In ‘Kimberly Akimbo’, the Farcical and Familiar Combine in a Witty Family Tale

The latest from As If Theatre Company mixes humor and sadness in an unusual — but familiar — family tale, in which a teenager deals with self-centered family members and a disease that advances her physical age more than four times as quickly as her calendar years. Kimberly Akimbo runs through October 20.


Kimberly’s last name isn’t really “akimbo.” But her stance is increasingly headed that way.

At the center of David Lindsay-Abaire’s Kimberly Akimbo is Kimberly Levaco, a 16-year-old girl whose body thinks she’s 72. She lives in New Jersey with her dad (who’s always drunk), her pregnant mom (who’s always got a new ailment, from diabetes to cancer — most of them invented, it seems) and, eventually, her aunt who seems to pop up out of nowhere. The furthest the family has ever journeyed is the Jersey Shore. And if it’s up to her parents, Kimberly won’t venture much of anywhere.

When we meet Kimberly, she’s all but frozen to a bench in bone-chilling temperatures, after her dad hits the bar and is over two hours late for his promised pickup time. Both parents forget her 16th birthday — a momentous occasion for any teen, but doubly so for Kimberly; the average life expectancy for someone with her condition (it’s something like progeria but with a few different symptoms) is only 16. Kimberly wants it to be one to remember. Instead, it’s one she’d rather forget.

It’s not just her body that’s aging too quickly. It’s not easy having an alcoholic parent, let alone dealing with the rest of the family’s issues; and through most of the play, Kimberly is stuck being the responsible one. She has to dodge her aunt (per her parents’ wishes), then go home to feed her mom following carpal tunnel surgery (apparently from 16 years of filling off-brand Hostess-style cakes), while her dad drinks at the bar. Her mom is obsessed with this latest pregnancy, at Kimberly’s expense (“This one’s gonna be perfect”). And not only must she ignore her dad’s shortcomings, he insists she cover up his drinking to her mom, too.

Her aunt, habitually houseless and with a checkered past, is the only person who seems to show interest in her — but even that takes a selfish turn. The only one, that is, except for Jeff, a very nerdy boy Kimberly’s age, who works at a local fast food drive-thru. His chief interests are role-playing games and anagrams, both of which figure prominently into the show. (One of the most amusing scenes involves rare family bonding over a farcically bad game of Dungeons & Dragons; and the play derives its title from an anagram he concocted from Kimberly Levaco’s name — “cleverly akimbo.”)

At the start, Kimberly is clearly withering, and it’s sad. Her time with Jeff — who might be her only friend — and his unwavering interest in her, seems to liven her spirit and empower her to do more than just get by. Through farce, cold truth, and some witty moments, it’s a joy to watch Kimberly find her own in this sweet family dramedy. (“Family” because it’s about family — but don’t bring your family unless everyone’s fine with some blue humor and plenty of cussing.)

There are no weak links in this cast. As Kimberly, Rebecca O’Neil is a winning lead, and gives us someone to root for. Seamus C. Smith as Jeff has good chemistry with her; and maintains an appropriately awkward energy without it going over the top. Christie Lynn Devoe and Josh Kibbey, as Kimberly’s parents (Pattie and Buddy) are perfectly wretched — it’s easy to feel sympathy for Kimberly’s plight with them — but human, too. They’re not villains. It’s a delicate balance to pull off.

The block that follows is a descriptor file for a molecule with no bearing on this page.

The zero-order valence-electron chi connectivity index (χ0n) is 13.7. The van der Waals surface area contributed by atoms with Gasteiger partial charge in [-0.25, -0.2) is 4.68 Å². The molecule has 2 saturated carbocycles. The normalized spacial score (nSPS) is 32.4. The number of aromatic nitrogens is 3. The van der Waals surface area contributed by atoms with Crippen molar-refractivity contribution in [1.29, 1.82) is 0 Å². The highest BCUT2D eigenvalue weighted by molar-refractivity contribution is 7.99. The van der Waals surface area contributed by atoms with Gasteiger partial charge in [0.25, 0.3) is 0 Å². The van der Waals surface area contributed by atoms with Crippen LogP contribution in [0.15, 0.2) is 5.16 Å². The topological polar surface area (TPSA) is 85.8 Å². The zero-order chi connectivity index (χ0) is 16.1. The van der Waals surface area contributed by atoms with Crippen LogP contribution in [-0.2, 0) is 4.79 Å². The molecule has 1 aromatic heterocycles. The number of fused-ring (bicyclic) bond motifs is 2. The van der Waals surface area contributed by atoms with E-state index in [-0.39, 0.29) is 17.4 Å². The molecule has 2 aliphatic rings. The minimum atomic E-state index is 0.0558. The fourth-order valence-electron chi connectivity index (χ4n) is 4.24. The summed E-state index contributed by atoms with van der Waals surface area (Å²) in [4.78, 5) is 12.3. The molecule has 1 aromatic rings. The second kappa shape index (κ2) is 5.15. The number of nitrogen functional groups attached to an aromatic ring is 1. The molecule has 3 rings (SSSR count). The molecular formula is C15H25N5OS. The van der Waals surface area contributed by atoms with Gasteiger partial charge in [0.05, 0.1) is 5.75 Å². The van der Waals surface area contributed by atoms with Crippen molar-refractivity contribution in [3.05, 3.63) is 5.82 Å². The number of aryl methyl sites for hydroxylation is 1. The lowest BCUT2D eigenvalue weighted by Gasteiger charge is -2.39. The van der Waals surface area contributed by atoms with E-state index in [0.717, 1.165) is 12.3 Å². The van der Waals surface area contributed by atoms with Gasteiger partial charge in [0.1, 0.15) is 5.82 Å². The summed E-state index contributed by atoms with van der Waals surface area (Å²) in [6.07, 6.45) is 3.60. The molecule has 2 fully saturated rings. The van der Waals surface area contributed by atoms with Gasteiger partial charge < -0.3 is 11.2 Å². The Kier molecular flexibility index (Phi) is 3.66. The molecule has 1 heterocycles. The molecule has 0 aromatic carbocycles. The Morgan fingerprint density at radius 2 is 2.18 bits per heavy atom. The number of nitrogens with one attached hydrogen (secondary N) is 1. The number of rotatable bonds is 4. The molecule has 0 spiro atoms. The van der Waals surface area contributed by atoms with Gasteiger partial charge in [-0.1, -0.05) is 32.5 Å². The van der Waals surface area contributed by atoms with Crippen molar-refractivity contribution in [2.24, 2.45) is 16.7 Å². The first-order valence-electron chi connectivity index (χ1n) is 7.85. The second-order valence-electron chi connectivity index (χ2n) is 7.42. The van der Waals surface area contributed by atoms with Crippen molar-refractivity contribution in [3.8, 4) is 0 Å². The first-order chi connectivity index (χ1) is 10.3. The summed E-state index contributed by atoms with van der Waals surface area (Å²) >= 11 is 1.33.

Among a strong cast, the show-stealer is Molly Hall as Kimberly’s flighty aunt, Debra. Debra is a lot of things — the fun aunt (who brings presents), the cool aunt (decked out in enviable ’80s and ’90s rock band t-shirts), and the attentive aunt, the only one who seems to care about Kimberly. But above all, she’s a grade-A manipulator — and Hall does a fantastic job selling all of these traits.

And it’s Aunt Debra who’s the turning point in Kimberly’s life, too, finally convincing her — however unintentionally — to stand up for herself and live a little. The characters are at once worthy allies and adversaries, and are well-matched in this cast.

Strong direction from Cindy Giese French — who clearly gets the comedy and recurring tragedy of this family — ties it all together. The set design (by Megan Twamley), putting several rooms on a small stage, is efficient and effective; and devices like the drive-thru window, rolling along across the stage, are creative and funny touches.

Kimberly Akimbo is a strong closer to an ambitious inaugural season that’s included one by Sarah Ruhl and a unique local playwrights festival (see NWT’s coverage here). If the phrase “community theatre” can be turned as something other than an artistic dig, surely it’s right for northend newcomer As If Theatre, founded by French, Amy Gentry (who designed costumes in this production), and Hall. Since arriving just this year, the company has figured out the mix of theatre done well, while feeling thoroughly a part of the community that surrounds it.

Kimberly Akimbo runs through 10/20 at the Kenmore Community Club. Tickets $25, available hereFor showtimes, visit Calendar page. Accessibility notes: restrooms are gendered and multi-stall; theatre is wheelchair accessible, though the main restrooms are not. The performance on Friday, 10/18, will be ASL interpreted.

Chase D. Anderson is Editor & Producer of